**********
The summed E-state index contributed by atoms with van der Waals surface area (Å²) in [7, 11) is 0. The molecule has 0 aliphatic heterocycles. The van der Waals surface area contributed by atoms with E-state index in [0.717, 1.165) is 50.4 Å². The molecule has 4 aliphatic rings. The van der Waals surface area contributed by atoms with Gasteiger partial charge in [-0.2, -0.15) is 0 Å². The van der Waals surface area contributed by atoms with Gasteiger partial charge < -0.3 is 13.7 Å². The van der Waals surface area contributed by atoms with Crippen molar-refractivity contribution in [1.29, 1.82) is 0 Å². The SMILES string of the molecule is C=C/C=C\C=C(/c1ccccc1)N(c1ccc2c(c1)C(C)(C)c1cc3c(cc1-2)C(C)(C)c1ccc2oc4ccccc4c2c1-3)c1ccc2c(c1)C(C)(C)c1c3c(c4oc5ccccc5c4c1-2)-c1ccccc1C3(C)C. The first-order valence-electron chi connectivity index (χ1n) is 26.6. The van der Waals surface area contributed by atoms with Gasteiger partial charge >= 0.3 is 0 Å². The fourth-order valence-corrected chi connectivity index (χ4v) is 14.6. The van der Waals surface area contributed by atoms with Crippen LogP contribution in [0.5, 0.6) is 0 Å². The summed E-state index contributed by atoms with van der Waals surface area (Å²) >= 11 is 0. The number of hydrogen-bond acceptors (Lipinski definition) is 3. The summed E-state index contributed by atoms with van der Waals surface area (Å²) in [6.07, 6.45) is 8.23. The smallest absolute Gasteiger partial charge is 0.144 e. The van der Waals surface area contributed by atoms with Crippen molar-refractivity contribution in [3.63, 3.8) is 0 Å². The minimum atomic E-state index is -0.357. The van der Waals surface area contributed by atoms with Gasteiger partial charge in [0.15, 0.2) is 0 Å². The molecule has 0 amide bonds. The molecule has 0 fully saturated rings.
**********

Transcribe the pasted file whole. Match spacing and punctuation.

The summed E-state index contributed by atoms with van der Waals surface area (Å²) in [7, 11) is 0. The molecule has 0 aliphatic heterocycles. The van der Waals surface area contributed by atoms with E-state index in [0.717, 1.165) is 50.4 Å². The molecule has 4 aliphatic rings. The van der Waals surface area contributed by atoms with Gasteiger partial charge in [-0.2, -0.15) is 0 Å². The van der Waals surface area contributed by atoms with Gasteiger partial charge < -0.3 is 13.7 Å². The van der Waals surface area contributed by atoms with Crippen molar-refractivity contribution in [1.29, 1.82) is 0 Å². The SMILES string of the molecule is C=C/C=C\C=C(/c1ccccc1)N(c1ccc2c(c1)C(C)(C)c1cc3c(cc1-2)C(C)(C)c1ccc2oc4ccccc4c2c1-3)c1ccc2c(c1)C(C)(C)c1c3c(c4oc5ccccc5c4c1-2)-c1ccccc1C3(C)C. The first-order valence-electron chi connectivity index (χ1n) is 26.6. The van der Waals surface area contributed by atoms with Gasteiger partial charge >= 0.3 is 0 Å². The fourth-order valence-corrected chi connectivity index (χ4v) is 14.6. The van der Waals surface area contributed by atoms with Crippen LogP contribution in [0.5, 0.6) is 0 Å². The summed E-state index contributed by atoms with van der Waals surface area (Å²) >= 11 is 0. The number of hydrogen-bond acceptors (Lipinski definition) is 3. The summed E-state index contributed by atoms with van der Waals surface area (Å²) in [6.07, 6.45) is 8.23. The smallest absolute Gasteiger partial charge is 0.144 e. The van der Waals surface area contributed by atoms with Crippen molar-refractivity contribution in [3.63, 3.8) is 0 Å². The minimum atomic E-state index is -0.357. The van der Waals surface area contributed by atoms with Gasteiger partial charge in [0.15, 0.2) is 0 Å². The molecule has 0 amide bonds. The molecule has 0 fully saturated rings.